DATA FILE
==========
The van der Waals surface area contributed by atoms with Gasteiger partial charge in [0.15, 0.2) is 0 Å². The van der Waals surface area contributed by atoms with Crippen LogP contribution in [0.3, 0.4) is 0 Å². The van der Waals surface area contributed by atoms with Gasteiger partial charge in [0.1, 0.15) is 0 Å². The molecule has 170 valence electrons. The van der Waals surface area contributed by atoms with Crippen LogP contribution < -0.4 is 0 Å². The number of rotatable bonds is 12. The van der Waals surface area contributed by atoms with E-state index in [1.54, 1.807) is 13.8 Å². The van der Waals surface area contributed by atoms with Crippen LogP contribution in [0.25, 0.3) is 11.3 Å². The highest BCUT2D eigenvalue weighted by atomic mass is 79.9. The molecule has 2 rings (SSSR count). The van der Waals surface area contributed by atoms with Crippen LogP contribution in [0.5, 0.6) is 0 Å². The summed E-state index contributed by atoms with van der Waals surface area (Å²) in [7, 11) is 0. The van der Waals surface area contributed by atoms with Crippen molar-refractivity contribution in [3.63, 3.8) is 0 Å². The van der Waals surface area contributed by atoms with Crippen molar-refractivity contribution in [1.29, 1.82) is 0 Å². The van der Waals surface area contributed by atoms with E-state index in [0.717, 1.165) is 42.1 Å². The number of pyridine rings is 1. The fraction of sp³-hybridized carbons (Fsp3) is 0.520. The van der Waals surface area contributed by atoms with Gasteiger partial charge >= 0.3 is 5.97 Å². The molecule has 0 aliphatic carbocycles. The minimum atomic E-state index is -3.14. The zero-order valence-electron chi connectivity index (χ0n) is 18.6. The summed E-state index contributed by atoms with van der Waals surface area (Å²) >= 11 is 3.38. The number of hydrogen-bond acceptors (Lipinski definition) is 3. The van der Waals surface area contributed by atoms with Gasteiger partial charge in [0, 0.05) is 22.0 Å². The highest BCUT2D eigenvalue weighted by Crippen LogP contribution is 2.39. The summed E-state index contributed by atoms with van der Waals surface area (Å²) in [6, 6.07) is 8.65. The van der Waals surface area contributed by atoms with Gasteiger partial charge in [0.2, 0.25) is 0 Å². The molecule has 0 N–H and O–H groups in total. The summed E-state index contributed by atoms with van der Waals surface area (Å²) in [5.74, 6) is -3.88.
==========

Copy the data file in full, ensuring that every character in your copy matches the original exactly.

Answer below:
The van der Waals surface area contributed by atoms with Gasteiger partial charge in [0.15, 0.2) is 0 Å². The van der Waals surface area contributed by atoms with Crippen LogP contribution in [0.3, 0.4) is 0 Å². The van der Waals surface area contributed by atoms with Gasteiger partial charge in [0.1, 0.15) is 0 Å². The molecule has 170 valence electrons. The van der Waals surface area contributed by atoms with Crippen LogP contribution < -0.4 is 0 Å². The number of rotatable bonds is 12. The van der Waals surface area contributed by atoms with E-state index in [1.54, 1.807) is 13.8 Å². The van der Waals surface area contributed by atoms with Crippen LogP contribution in [0.25, 0.3) is 11.3 Å². The highest BCUT2D eigenvalue weighted by atomic mass is 79.9. The molecule has 2 rings (SSSR count). The van der Waals surface area contributed by atoms with Crippen LogP contribution in [0.5, 0.6) is 0 Å². The summed E-state index contributed by atoms with van der Waals surface area (Å²) in [7, 11) is 0. The van der Waals surface area contributed by atoms with Crippen molar-refractivity contribution in [3.63, 3.8) is 0 Å². The van der Waals surface area contributed by atoms with Crippen molar-refractivity contribution in [1.29, 1.82) is 0 Å². The van der Waals surface area contributed by atoms with E-state index in [0.717, 1.165) is 42.1 Å². The number of pyridine rings is 1. The fraction of sp³-hybridized carbons (Fsp3) is 0.520. The van der Waals surface area contributed by atoms with Gasteiger partial charge >= 0.3 is 5.97 Å². The molecule has 0 aliphatic carbocycles. The minimum atomic E-state index is -3.14. The zero-order valence-electron chi connectivity index (χ0n) is 18.6. The summed E-state index contributed by atoms with van der Waals surface area (Å²) >= 11 is 3.38. The number of hydrogen-bond acceptors (Lipinski definition) is 3. The van der Waals surface area contributed by atoms with Gasteiger partial charge in [0, 0.05) is 22.0 Å². The highest BCUT2D eigenvalue weighted by Crippen LogP contribution is 2.39. The summed E-state index contributed by atoms with van der Waals surface area (Å²) in [6, 6.07) is 8.65. The van der Waals surface area contributed by atoms with Gasteiger partial charge in [0.2, 0.25) is 0 Å². The molecule has 0 N–H and O–H groups in total. The summed E-state index contributed by atoms with van der Waals surface area (Å²) in [5.74, 6) is -3.88.